The Need for Objective Program Evaluation for Long-Term Demand- Side Management Success 1
John W. Hartnett and Michael J. Kelleher
Editors' Note: In this chapter, Hartnett and Kelleher offer an enlightening overview of the position of evaluation in the policy process related to demand-side management. The background they provide explains what is at stake in the evaluation of these programs. Multiple stake- holders have competing concerns about the investment of hundreds of millions of dollars. Political and economic pressures arise on evaluators, from both outside and within the organization, to make optimistic assumptions. As a comparative example illustrates, once the work is done, the results are injected into a competitive political arena in which different actors will interpret results -- favorable or unfavorable -- to support their policy preferences. The chapter clarifies the need for objective evaluation, as well as the inter- and intraorganizational pressures that complicate the evaluator's role.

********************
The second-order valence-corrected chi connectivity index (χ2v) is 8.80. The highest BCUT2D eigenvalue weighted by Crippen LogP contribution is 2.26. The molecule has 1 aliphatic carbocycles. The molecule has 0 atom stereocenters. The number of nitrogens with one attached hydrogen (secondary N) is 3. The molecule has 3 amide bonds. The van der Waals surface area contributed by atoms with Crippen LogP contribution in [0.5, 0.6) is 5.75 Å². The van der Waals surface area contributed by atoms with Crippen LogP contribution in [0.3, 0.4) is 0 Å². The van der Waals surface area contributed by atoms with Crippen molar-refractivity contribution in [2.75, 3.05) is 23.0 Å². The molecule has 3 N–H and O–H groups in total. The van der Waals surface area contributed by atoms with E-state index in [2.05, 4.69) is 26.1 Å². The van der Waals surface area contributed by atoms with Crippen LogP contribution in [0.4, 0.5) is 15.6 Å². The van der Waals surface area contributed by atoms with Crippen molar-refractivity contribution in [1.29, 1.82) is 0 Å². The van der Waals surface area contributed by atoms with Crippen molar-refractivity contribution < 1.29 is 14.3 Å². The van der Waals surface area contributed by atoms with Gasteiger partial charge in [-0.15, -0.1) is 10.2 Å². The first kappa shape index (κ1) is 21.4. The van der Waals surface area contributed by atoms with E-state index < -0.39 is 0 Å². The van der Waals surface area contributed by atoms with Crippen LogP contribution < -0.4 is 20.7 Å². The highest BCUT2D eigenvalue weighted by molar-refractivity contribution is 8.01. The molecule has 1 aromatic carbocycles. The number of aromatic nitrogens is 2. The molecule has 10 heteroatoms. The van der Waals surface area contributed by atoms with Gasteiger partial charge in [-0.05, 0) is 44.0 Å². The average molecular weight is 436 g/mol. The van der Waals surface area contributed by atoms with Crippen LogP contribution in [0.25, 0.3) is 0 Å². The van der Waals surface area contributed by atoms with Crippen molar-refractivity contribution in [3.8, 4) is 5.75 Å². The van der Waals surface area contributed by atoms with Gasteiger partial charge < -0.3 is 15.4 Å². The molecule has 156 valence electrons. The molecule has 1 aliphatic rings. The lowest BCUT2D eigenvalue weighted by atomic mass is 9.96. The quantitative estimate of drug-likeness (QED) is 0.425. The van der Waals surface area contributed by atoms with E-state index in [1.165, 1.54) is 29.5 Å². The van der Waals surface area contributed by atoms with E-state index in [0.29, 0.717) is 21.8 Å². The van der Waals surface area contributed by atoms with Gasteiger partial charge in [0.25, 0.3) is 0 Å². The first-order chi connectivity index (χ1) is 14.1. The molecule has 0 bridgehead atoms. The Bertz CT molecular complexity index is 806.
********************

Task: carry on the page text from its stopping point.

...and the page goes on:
Objective evaluation of demand-side management (DSM) programs is essential for effective demand-side management planning and integrated resource planning. The analyst must focus on the true incremental costs and benefits associated with DSM for program design, resource procurement, cost recovery, and rate setting. The results of program evaluation are being used to determine the recoverable amounts of program costs, lost revenues, and, in some states, utility earnings incentives associated with the implemented DSM programs. Some util-